3-8-20 - in Cambodia, this number combination stands for the unparalleled genocide the Khmer Rouge carried out against its own people. Their rule lasted exactly 1,355 days, until the invasion of the Vietnamese army on January 7, 1979.
Though no one knows exactly how many people lost their lives during the Khmer Rouge's reign of terror, general estimates place the number at a minumum of 1.7 million people - one fourth of the entire population. Survivors speak of the darkest chapter in the Southeast Asian country's history.
Phnom Penh's former jail S-21 is now a genocide museum. While the Khmer Rouge was in power, people were systematically tortured and killed in the prison. It is estimated that a total of 20,000 people of all ages were killed here and in the so-called "killing fields" right outside the city limits of the Cambodian capital.
These portraits are hanging on the walls of S-21. They are the faces of the prisoners. Each new inmate had his or her picture taken upon arrival. Their eyes reveal their fear and desperation. Only a handful of prisoners there survived the torment.
The artist Vann Nath was one of the few to make it out of the S-21 alive. This is one of his pictures. It shows a Khmer Rouge soldier ready to smash a baby against a tree in front of its parents. Their crime: to be from the educated classes. Intellectuals were a thorn in the Khmer Rouge's side as they were seen as "subversive elements."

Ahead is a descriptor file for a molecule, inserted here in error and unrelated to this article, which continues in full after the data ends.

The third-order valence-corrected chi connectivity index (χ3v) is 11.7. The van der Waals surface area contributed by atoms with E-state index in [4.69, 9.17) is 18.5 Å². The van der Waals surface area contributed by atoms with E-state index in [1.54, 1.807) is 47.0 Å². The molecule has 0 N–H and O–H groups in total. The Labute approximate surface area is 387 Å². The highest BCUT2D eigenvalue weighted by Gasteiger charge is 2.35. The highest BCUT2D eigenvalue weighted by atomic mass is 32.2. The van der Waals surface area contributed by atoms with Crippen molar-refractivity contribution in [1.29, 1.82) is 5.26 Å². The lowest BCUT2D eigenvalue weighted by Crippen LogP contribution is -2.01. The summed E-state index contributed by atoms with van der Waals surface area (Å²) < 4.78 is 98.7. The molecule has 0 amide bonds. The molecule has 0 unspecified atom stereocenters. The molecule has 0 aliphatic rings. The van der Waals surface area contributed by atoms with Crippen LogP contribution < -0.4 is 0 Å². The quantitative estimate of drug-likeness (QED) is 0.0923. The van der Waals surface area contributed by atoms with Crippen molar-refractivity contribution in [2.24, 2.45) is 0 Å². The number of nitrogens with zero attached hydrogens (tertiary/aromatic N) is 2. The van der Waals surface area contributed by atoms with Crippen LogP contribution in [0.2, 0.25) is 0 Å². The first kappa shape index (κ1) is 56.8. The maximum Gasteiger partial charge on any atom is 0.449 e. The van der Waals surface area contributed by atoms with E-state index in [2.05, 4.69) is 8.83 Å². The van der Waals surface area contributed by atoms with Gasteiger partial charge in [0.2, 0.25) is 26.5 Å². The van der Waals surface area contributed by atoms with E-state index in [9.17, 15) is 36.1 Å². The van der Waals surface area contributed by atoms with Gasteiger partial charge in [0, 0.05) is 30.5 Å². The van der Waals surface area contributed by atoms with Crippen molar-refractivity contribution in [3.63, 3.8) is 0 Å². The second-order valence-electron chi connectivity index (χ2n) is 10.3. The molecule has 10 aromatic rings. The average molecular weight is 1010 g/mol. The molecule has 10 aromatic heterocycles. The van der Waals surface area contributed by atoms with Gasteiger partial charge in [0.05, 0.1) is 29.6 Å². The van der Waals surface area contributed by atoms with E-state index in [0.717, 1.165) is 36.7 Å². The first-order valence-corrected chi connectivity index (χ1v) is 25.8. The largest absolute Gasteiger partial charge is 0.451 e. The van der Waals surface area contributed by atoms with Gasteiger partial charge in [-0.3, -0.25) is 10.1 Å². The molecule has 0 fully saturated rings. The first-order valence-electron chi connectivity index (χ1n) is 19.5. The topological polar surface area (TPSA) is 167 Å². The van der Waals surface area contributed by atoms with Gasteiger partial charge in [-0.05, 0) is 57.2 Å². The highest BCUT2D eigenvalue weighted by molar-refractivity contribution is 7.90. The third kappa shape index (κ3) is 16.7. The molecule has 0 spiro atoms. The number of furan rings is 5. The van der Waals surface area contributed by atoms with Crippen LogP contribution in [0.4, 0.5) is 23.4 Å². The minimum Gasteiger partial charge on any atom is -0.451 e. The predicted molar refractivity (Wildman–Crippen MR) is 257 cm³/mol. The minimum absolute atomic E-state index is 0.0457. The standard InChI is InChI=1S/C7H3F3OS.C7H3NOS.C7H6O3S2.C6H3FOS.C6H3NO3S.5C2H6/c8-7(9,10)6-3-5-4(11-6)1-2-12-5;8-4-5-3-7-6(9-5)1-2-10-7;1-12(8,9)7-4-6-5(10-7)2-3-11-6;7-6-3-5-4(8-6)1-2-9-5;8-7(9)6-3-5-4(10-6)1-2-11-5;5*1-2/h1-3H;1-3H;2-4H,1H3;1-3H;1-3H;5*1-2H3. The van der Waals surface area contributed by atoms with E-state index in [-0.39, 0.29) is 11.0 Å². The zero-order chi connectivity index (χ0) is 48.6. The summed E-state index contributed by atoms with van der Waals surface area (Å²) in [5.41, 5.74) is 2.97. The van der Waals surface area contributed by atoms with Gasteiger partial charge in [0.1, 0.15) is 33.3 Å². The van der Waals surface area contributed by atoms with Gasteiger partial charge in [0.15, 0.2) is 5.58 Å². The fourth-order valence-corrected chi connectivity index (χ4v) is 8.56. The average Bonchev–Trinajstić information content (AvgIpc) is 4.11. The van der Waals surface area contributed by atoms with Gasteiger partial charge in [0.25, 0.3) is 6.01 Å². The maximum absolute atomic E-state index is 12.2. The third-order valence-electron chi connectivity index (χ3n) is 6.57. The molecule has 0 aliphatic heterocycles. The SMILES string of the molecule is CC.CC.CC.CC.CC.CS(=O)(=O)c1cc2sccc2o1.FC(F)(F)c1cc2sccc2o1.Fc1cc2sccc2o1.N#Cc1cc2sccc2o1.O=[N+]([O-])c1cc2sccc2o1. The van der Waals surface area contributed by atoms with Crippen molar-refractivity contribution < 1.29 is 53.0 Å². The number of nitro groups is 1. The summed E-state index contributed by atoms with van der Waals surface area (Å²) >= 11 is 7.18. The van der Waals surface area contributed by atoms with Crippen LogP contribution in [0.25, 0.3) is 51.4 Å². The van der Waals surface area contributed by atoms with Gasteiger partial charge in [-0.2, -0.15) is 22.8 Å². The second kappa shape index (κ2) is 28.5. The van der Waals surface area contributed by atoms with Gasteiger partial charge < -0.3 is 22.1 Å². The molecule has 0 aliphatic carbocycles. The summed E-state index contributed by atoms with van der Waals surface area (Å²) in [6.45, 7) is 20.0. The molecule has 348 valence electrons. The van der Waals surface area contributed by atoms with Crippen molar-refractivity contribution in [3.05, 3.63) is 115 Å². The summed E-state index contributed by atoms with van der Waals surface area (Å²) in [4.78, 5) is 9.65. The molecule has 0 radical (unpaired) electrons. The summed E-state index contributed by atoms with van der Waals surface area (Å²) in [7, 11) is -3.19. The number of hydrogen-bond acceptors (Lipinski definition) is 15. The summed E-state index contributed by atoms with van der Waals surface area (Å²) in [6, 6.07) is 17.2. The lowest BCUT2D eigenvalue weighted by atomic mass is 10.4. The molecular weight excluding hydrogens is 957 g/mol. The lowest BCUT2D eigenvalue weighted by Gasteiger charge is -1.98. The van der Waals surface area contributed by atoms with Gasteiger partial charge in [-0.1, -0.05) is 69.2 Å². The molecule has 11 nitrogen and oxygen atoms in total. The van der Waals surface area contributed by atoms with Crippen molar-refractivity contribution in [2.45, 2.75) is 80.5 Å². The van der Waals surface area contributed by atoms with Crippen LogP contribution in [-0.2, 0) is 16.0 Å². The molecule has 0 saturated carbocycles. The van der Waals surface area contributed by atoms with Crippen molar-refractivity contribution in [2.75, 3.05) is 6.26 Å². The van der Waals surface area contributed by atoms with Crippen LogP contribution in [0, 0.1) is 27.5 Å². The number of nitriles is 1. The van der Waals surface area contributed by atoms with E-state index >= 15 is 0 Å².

After the Khmer Rouge toppled the US-backed governemnt in 1975, it tried to turn the country into a Communist agrarian society. Under the leadership of Pol Pot, people living in urban areas were forced to move to the country. Hundreds of thousands of people died from back-breaking work, hunger, and disease.
Cambodian school children read about the crimes committed by the Khmer Rouge in the genocide museum. After the Khmer Rouge was forced out at the beginning of 1979, its leader Pol Pot and his followers fled to a place near the Thai border, where he lived undisturbed until his death in 1998.
The Khmer Rouge's crimes against humanity went unpunished for decades. In the year 2003, the UN and the Cambodian government decided to create a tribunal. But it took years for the first trial to start. In February 2009, Kaing Guek Eav, the Khmer's chief jailer also known as "Duch," was brought before a court of law for the first time.
In the year 2010, Cambodia's United Nations-backed Extraordinary Chambers in the Courts of Cambodia sentenced Duch to 30 years in prison. Two years later, his jail term was increased to life. Since 2011, other high-ranking Khmer Rough officials have been brought before the tribunal, among them Pol Pot's former Number 2, Nuon Chea. The tribunal has come under fire for corruption allegations.
Vietnamese soldiers put an end to the brutal rule of the Khmer Rouge in Cambodia 34 years ago.